We’d explored as much as we could of Pompei and as much as we’d tried to hide from it, the sun was definitely burning us a little. It was time to leave and grab some lunch. We’d arranged to go to the Cantina Vesuvio just above Pompei. The cantina offer a free shuttle bus which collects from you from Pompei and takes you up through some windy roads to the cantina. We were welcomed and given a short tour around the vineyards by one of the Russo family who own the vineyard. We then sat down on the terrace with a beautiful sea view and began our wine tasting. We sampled 6 different wines whilst enjoying a delicious 3 course meal.
To start there was some bread with olive oil and balsamic vinegar made at the cantina and available to buy at the gift shop. The balsamic vinegar was to die for and we were gutted we couldn’t take any home (we were hand luggage only so no liquids.) We were then presented with a starter of meats and cheeses which included salami, provolone cheese, prosciutto and different breads paired with our first glass of wine which was a sparkling rose. It was light and refreshing and cooled us down after our day in the sunshine. We then tried two white wines which had subtle differences but it was interesting to try them side by side so you could really distinguish between the flavours. Our main course was served which was a large bowl of tomato pasta together with the Lacryma Christi Riserva red wine. Our pasta was served into individual bowls and then the serving bowl was left on the table in case we wanted seconds. We then sampled another fruity red before moving onto our final course, dessert. Our meal ended with a Pastiera Napolitana which is a traditional dessert with sweetened ricotta, fruit and boiled berries. This was served with the Passito Bianco IGT dessert wine. For 3 courses and 6 wines to try this tasting is definitely value for money. With the free shuttle also to and from Pompei this is a delightful and sophisticated post-Pompei activity.
We took the shuttle down to the Torre Annunziata train station. We bought our tickets and as we waited for our train, we watched as a man jumped on the train tracks to cross over to the platform opposite to catch the train. Unfortunately, as he was climbing up onto the platform the train driver set off without him. I presume that was to teach him a lesson. We got off the train at Ercolano and went to a nearby tour guide office to see if we could get up to Mount Vesuvius. This is an active volcano and one of the main attractions in the area. It was now around 4pm so we didn’t have high hopes but thought we had to try. The only way to get up there was a 50 euro taxi. There are public buses and private buses available which are cheaper but they stopped at 3pm. The reduced service is due to Covid-19. My advice would be if you want to see Vesuvius and Pompei in one day, head to Vesuvius first as Pompei closes later.
At the moment visiting Vesuvius is a little awkward. Previously you could purchase tickets at the entrance gate to the volcano in person. However, at present you have to purchase tickets online in advance, all of which are for a limited time slot of around 15 minutes. The difficulty with this is that there is a reduced bus service to take you to Vesuvius and they aren't always on time. If you do not arrive within your allotted time then your ticket is no longer valid and you will have to purchase another. Therefore, if your bus is late or delayed for any reason you could miss your time slot. Half of Vesuvius is also closed due to Covid-19 pandemic so you can’t walk the perimeter of the volcano at present. The public bus from Pompei to Vesuvius takes around 45 minutes to 1 hour. After debating whether to fork out 50 euros to see the volcano we decided against it. With only half of Vesuvius open we thought we wouldn’t capture the whole experience and it was late in the day to be setting off the visit a new attraction. Instead we walked to Porto Ercolano train station and caught the train back to Naples.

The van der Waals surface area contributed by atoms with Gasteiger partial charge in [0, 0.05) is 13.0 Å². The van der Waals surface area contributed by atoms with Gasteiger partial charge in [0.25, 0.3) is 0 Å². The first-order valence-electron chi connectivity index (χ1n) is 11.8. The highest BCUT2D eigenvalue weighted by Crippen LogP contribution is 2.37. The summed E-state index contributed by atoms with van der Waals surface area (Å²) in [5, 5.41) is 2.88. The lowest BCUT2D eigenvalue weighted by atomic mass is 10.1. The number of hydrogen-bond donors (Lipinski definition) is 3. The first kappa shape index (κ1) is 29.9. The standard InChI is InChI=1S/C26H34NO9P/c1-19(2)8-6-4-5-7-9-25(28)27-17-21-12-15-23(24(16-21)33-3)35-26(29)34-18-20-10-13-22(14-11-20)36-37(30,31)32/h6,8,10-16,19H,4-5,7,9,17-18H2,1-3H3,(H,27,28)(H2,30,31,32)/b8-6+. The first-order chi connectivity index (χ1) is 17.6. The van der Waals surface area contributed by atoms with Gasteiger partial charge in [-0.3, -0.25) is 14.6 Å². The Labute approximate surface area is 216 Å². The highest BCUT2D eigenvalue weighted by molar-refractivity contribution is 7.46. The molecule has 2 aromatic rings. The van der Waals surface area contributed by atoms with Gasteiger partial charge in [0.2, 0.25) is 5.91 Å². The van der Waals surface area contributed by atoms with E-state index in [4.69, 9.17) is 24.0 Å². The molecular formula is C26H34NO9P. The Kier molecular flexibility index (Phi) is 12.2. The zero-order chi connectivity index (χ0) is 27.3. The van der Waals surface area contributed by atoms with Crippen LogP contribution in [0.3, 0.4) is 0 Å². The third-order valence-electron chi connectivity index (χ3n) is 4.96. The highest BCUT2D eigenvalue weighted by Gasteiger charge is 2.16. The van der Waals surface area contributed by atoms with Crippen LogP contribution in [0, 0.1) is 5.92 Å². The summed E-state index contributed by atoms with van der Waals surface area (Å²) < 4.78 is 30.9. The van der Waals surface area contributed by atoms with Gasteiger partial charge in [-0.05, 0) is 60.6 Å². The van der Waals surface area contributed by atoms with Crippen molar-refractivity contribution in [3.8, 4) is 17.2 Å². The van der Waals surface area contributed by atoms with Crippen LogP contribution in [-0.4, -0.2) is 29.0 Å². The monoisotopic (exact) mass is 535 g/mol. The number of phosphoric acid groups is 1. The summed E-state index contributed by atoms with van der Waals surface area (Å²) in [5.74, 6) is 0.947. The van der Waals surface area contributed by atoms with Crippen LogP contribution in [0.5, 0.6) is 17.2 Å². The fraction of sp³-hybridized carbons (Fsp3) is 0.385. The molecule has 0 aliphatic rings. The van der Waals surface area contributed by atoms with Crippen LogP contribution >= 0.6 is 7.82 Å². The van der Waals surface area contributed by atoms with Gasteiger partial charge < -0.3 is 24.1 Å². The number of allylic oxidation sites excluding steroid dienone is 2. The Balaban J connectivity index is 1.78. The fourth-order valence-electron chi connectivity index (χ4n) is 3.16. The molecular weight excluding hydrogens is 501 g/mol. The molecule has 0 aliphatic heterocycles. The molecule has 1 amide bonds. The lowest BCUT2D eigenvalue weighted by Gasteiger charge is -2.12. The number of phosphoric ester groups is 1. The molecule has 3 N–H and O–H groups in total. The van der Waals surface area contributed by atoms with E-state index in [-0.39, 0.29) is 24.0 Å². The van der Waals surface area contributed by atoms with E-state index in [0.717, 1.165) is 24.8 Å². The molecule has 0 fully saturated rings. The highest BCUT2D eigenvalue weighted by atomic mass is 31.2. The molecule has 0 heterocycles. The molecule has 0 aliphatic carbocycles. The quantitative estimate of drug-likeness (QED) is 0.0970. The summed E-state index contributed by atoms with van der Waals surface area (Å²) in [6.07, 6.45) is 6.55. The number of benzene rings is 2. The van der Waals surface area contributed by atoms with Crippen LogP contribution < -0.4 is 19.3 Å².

We headed back to our hotel to freshen up before we left for our last night in Naples. I had been waiting for this moment for a long time and we were about to sample the “best pizza in the world,” As seen on Eat Pray Love, L’Antica Pizzeria da Michele is the home of the traditional pizza. This place is incredible and is always absolutely jam-packed with a queue down the street. You will be able to order a takeaway if you turn up on the night and are willing to wait but if you want to eat in, make sure you book in advance to avoid disappointment. The restaurant only offer two types of pizza – margherita and marinara. If you order a pizza to takeaway you have a few other options: pizza margherita bianca (oil, mozzarella and basil), pizza marita (half margherita/half marinara) and pizza cosacca (oil, tomato and basil). All of the pizzas are very simple and the philosophy is ‘don’t mess with the original.’ This restaurant really know how to make a pizza and after demolishing a margherita which was so big it was hanging off the plate, I have to agree - this really is the best pizza in the world. To top it off the pizzas are only 5 euros each. We had two pizzas and two beers and it came to 16 euros, what a bargain.
Our time in Naples had come to an end and our next stop was Capri. We checked out of the Palazzo Caracciolo Napoli and have to say this hotel is immaculate. The staff were extremely friendly and working under difficult Covid-19 times did not phase them. Masks were always worn, hand sanitiser was provided and temperatures were taken. The Covid-19 measures did mean that the spa was closed which was disappointing but completely understandable in the circumstances. The hotel is a great location and sits outside of the hustle and bustle of the main piazzas. The rooms are stunning, breakfast was delicious and the hotel as a whole was a great all-rounder.
There is so much to do and see in this bustling, lively city but I would say you don’t need longer than two nights in Naples. We used the third as a base for visiting Pompei but you could choose to use Sorrento as your base for Pompei instead. Although you don’t need long in this city, don’t miss it out of your trip to the Amalfi coast. It has a lot of character and some incredible restaurants on offer which you do not want to miss.
Next stop: Capri - Exploring a luxury island